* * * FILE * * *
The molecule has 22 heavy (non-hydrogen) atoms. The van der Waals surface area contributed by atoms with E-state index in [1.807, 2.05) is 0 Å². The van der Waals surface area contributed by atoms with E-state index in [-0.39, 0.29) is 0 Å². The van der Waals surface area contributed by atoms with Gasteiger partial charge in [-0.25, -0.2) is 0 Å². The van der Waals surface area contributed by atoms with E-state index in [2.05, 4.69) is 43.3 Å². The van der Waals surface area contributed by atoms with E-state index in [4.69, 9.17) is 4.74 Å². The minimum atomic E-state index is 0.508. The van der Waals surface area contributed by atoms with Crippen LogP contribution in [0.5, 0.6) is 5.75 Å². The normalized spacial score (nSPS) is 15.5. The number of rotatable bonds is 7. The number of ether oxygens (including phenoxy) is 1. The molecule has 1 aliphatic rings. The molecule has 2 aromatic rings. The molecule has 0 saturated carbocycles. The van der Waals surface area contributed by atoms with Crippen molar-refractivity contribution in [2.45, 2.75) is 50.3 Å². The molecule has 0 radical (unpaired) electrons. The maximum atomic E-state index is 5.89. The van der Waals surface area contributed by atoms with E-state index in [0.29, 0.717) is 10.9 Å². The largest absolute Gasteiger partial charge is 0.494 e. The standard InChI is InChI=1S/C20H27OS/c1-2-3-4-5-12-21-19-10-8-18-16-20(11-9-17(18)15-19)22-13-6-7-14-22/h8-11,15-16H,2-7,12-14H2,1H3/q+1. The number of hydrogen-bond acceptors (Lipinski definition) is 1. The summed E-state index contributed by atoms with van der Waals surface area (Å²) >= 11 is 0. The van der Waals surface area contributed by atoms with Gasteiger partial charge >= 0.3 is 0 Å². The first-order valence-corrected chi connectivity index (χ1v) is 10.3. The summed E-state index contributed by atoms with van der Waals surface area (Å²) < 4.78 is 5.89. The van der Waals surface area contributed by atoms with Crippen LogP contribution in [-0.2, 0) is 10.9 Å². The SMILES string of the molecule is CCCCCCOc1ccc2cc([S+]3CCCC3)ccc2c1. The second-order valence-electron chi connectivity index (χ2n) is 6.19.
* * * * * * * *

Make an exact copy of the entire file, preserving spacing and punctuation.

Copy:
The molecule has 22 heavy (non-hydrogen) atoms. The van der Waals surface area contributed by atoms with E-state index in [1.807, 2.05) is 0 Å². The van der Waals surface area contributed by atoms with E-state index in [-0.39, 0.29) is 0 Å². The van der Waals surface area contributed by atoms with Gasteiger partial charge in [-0.25, -0.2) is 0 Å². The van der Waals surface area contributed by atoms with E-state index in [2.05, 4.69) is 43.3 Å². The van der Waals surface area contributed by atoms with E-state index in [4.69, 9.17) is 4.74 Å². The minimum atomic E-state index is 0.508. The van der Waals surface area contributed by atoms with Crippen LogP contribution in [0.5, 0.6) is 5.75 Å². The normalized spacial score (nSPS) is 15.5. The number of rotatable bonds is 7. The number of ether oxygens (including phenoxy) is 1. The molecule has 1 aliphatic rings. The molecule has 2 aromatic rings. The molecule has 0 saturated carbocycles. The van der Waals surface area contributed by atoms with Crippen molar-refractivity contribution in [2.45, 2.75) is 50.3 Å². The molecule has 0 radical (unpaired) electrons. The maximum atomic E-state index is 5.89. The van der Waals surface area contributed by atoms with E-state index in [0.29, 0.717) is 10.9 Å². The largest absolute Gasteiger partial charge is 0.494 e. The standard InChI is InChI=1S/C20H27OS/c1-2-3-4-5-12-21-19-10-8-18-16-20(11-9-17(18)15-19)22-13-6-7-14-22/h8-11,15-16H,2-7,12-14H2,1H3/q+1. The number of hydrogen-bond acceptors (Lipinski definition) is 1. The summed E-state index contributed by atoms with van der Waals surface area (Å²) >= 11 is 0. The van der Waals surface area contributed by atoms with Gasteiger partial charge >= 0.3 is 0 Å². The first-order valence-corrected chi connectivity index (χ1v) is 10.3. The summed E-state index contributed by atoms with van der Waals surface area (Å²) < 4.78 is 5.89. The van der Waals surface area contributed by atoms with Crippen LogP contribution in [-0.2, 0) is 10.9 Å². The SMILES string of the molecule is CCCCCCOc1ccc2cc([S+]3CCCC3)ccc2c1. The second-order valence-electron chi connectivity index (χ2n) is 6.19.